Endoscopy

Philip L. Leggett, MD -  - General Surgery

Philip L. Leggett, MD

General Surgery & Acid Reflux Treatment located in Houston, TX

If you have severe or chronic abdominal pain or other disruptive gastrointestinal symptoms, Philip L. Leggett, MD, and Seeyuen Lee, MD, offer endoscopy services at their practice in Houston to diagnose and sometimes treat gastrointestinal diseases. Endoscopy is a minimally invasive procedure that allows your doctor to examine the lining of your digestive tract without having to make an incision in your body. Call the practice or schedule a consultation online today.

Endoscopy Q & A

What is endoscopy?

Endoscopy is a minimally invasive procedure in which your doctor uses an endoscope to examine the inside of your digestive tract. An endoscope is a thin, flexible tube with a light and a camera on its tip that sends images from inside your body to a video monitor in the treatment room.

Dr. Leggett and Dr. Lee offer endoscopy procedures for your upper and lower digestive tracts. An upper endoscopy is sometimes called esophagogastroduodenoscopy (EGD) while a lower endoscopy is also called a colonoscopy.

Why would I need an endoscopy?

The team uses endoscopy to examine your digestive tract to diagnose a wide range of conditions, including:

  • Gastroesophageal reflux disease (GERD)
  • Hiatal hernia
  • Ulcers
  • Precancerous conditions such as Barrett’s esophagus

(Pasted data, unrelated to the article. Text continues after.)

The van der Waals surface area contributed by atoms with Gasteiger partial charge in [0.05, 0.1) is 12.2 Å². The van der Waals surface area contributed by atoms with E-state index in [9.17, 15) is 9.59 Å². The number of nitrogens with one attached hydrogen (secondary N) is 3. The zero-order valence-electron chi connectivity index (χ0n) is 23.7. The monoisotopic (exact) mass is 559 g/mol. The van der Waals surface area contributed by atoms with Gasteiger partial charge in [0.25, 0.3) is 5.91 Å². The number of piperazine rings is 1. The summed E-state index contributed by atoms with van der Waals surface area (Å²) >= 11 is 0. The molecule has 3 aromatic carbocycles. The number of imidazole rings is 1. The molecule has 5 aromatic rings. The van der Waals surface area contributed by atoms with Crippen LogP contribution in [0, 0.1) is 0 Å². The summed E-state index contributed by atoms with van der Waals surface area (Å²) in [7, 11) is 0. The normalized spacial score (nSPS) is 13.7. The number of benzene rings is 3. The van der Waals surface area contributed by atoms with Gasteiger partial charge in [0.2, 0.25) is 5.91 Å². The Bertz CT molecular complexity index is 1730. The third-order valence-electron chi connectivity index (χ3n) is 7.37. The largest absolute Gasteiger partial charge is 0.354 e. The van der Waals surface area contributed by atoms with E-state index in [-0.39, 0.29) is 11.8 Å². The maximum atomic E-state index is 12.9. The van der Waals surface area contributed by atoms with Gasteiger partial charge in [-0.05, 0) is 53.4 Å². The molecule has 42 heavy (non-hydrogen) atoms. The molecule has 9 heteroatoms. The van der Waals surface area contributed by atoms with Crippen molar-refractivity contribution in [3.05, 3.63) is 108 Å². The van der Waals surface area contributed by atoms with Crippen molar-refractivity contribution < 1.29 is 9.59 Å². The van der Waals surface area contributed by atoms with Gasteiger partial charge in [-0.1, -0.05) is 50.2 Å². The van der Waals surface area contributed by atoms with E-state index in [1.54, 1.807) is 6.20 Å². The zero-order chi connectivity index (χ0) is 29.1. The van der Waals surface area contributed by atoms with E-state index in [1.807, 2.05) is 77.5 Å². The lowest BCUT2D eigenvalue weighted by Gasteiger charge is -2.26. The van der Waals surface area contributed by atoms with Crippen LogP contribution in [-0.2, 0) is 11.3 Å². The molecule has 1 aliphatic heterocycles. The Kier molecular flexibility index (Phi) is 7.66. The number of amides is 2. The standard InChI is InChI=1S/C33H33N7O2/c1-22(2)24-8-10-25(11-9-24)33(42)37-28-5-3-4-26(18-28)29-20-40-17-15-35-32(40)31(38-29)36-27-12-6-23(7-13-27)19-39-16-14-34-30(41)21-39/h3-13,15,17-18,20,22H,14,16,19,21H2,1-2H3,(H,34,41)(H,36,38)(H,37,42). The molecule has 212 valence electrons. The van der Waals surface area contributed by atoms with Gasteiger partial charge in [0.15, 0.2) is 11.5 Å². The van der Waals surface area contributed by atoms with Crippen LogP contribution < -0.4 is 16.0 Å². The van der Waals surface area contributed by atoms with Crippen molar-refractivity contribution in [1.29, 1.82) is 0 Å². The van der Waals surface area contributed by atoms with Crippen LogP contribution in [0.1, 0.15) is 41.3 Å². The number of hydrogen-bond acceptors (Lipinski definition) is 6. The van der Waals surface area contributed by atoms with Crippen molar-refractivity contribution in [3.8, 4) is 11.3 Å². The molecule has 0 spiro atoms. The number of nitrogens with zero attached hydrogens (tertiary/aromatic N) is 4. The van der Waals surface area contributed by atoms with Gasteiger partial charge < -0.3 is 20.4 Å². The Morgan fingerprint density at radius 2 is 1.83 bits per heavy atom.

• Cancer of the esophagus, stomach, or colon
  • Colon polyps
  • Celiac disease

Endoscopy is a powerful diagnostic tool. For example, your doctor may suggest the procedure if you have symptoms such as:

  • Severe or chronic heartburn
  • Blood in your vomit
  • Black stools
  • Regurgitating food
  • Frequent vomiting
  • Chronic diarrhea or constipation
  • Pain in your abdomen
  • Unexplained weight loss
  • Anemia
  • Persistent nausea or vomiting
  • Feeling full after eating just a small amount of food
  • Feeling like you have food lodged in your esophagus
  • Painful or difficult swallowing

Gastrointestinal symptoms can severely impact your health and quality of life. Don’t ignore these warning signs of disease or brush them off.

How should I prepare for endoscopy?

Preparing for endoscopy depends on whether you have an upper or lower procedure. If you have an EGD, you need to avoid eating for at least eight hours before your appointment to ensure your stomach is empty.

However, if you have a colonoscopy, your doctor gives you a clear liquid diet to follow for 72 hours before your procedure as well as laxatives and an enema.

Your doctor provides customized instructions during your consultation to help you prepare. Make sure to let them know about any other health conditions as well as any medications or supplements you take regularly.

What happens during an endoscopy?

During your endoscopy, your doctor gives you a mild sedative to help you stay comfortable during your procedure. Then, they insert the endoscopic device either into your throat and esophagus or your colon and study the images delivered to the monitor. If they find abnormal tissue, they may take a biopsy for further testing.

After your procedure, you spend some time recovering from your sedative, and you need to pass wind before your doctor releases you to go home. The sedative may leave you groggy, so arrange for a friend or family member to drive you home.

If you’ve been given a referral for an endoscopy, call the office of Philip L. Leggett, MD, or schedule a consultation online today.

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